The work presented in this thesis concerns the investigation of the movement and stability of the sandwaves on the Skerries Bank in Start Bay, Devon. Initially, side scan sonar records of the sea bed of Start Bay were examined and an area on the Skerries Bank was selected for detailed study. The positions of the sandwaves in this area were accurately found by echo sounder, using sextants for navigation. By repeatedly surveying the same areas, the progressive displacement of the sandwaves was found over a period of two years. The magnitude and direction of the sandwaves' displacement was predicted from tidal current measurements and there was good agreement with the measured displacement. One particular sandwave was subjected to a very detailed investigation of its reciprocative displacement, for a period of several months. A diver-operated acoustic rangemeter system was used for this work. It was found that the reciprocative displacement, predicted from tidal current measurements, was an order of magnitude smaller than the measured displacement. Reasons for this are discussed. The reciprocative motion of the dunes has also been measured. The effect of sediment grain size on sandwaves has been investigated. It has been found that sandwaves only occur when the sediment grain size lies between 0 and 2 phi. Also, the relationship between water depth and sandwave wavelength has been examined. Measurements have been made of the sediment characteristics at a number of points over a sandwave profile. The effect of storms on sandwave shape has been observed. It has also been found that the 'catback' sandwave cross-section occurs when sandwaves bifurcate. From these results a better understanding has been obtained the way in which sandwaves move and of the stability of sandwaves on a tide-swept Bank, such as the Skerries.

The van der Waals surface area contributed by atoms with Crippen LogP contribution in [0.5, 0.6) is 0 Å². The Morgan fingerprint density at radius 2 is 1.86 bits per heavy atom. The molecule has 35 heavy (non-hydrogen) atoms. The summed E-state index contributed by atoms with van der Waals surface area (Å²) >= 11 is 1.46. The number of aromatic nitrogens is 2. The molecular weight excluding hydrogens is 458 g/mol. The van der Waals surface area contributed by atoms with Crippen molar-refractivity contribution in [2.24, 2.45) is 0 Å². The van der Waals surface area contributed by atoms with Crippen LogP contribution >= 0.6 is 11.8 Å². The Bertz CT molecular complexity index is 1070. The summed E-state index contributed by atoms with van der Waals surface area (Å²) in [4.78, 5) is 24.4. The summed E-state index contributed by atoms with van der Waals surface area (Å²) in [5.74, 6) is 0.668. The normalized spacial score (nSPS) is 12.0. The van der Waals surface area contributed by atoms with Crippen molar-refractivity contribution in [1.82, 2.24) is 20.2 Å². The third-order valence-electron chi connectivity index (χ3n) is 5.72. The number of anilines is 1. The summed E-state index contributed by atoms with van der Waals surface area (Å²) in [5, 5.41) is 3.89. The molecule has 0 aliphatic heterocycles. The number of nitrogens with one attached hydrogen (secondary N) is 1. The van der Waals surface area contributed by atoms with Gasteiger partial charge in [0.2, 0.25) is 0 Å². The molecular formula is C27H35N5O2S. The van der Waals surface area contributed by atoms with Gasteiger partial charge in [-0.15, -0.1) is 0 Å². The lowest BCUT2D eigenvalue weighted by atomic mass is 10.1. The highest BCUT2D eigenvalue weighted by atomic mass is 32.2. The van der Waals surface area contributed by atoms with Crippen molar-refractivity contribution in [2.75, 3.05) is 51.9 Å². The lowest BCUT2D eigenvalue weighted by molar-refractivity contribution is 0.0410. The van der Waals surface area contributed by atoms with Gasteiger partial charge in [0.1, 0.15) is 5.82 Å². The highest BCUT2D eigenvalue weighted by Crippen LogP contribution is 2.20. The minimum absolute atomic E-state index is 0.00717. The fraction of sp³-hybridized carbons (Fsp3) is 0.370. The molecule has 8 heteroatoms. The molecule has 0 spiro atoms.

|Date of Award||1979|